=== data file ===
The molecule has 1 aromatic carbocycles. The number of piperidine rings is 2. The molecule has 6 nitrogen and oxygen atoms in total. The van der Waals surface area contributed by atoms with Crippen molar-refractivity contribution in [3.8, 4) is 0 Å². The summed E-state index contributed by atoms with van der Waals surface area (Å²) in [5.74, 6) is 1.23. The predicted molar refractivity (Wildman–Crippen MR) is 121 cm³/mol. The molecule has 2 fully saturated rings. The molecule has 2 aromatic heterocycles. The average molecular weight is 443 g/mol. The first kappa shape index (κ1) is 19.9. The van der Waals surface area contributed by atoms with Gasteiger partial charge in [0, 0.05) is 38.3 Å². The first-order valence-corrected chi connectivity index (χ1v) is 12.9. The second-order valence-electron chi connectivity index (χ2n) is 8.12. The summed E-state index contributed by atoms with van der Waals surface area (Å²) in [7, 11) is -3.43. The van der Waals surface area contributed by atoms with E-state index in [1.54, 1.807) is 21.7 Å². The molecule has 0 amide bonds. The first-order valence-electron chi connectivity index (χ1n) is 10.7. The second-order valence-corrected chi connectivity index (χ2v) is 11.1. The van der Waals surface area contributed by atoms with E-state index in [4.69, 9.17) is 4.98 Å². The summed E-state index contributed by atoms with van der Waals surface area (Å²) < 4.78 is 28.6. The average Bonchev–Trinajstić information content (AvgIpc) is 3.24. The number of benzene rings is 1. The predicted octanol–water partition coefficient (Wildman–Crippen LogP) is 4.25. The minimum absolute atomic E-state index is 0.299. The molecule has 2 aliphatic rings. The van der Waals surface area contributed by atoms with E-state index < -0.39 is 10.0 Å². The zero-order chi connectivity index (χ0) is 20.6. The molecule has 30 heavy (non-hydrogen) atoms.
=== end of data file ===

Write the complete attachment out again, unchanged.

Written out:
The molecule has 1 aromatic carbocycles. The number of piperidine rings is 2. The molecule has 6 nitrogen and oxygen atoms in total. The van der Waals surface area contributed by atoms with Crippen molar-refractivity contribution in [3.8, 4) is 0 Å². The summed E-state index contributed by atoms with van der Waals surface area (Å²) in [5.74, 6) is 1.23. The predicted molar refractivity (Wildman–Crippen MR) is 121 cm³/mol. The molecule has 2 fully saturated rings. The molecule has 2 aromatic heterocycles. The average molecular weight is 443 g/mol. The first kappa shape index (κ1) is 19.9. The van der Waals surface area contributed by atoms with Gasteiger partial charge in [0, 0.05) is 38.3 Å². The first-order valence-corrected chi connectivity index (χ1v) is 12.9. The second-order valence-electron chi connectivity index (χ2n) is 8.12. The summed E-state index contributed by atoms with van der Waals surface area (Å²) in [7, 11) is -3.43. The van der Waals surface area contributed by atoms with E-state index in [1.54, 1.807) is 21.7 Å². The molecule has 0 amide bonds. The first-order valence-electron chi connectivity index (χ1n) is 10.7. The second-order valence-corrected chi connectivity index (χ2v) is 11.1. The van der Waals surface area contributed by atoms with E-state index in [4.69, 9.17) is 4.98 Å². The summed E-state index contributed by atoms with van der Waals surface area (Å²) < 4.78 is 28.6. The average Bonchev–Trinajstić information content (AvgIpc) is 3.24. The number of benzene rings is 1. The predicted octanol–water partition coefficient (Wildman–Crippen LogP) is 4.25. The minimum absolute atomic E-state index is 0.299. The molecule has 2 aliphatic rings. The van der Waals surface area contributed by atoms with E-state index < -0.39 is 10.0 Å². The zero-order chi connectivity index (χ0) is 20.6. The molecule has 30 heavy (non-hydrogen) atoms.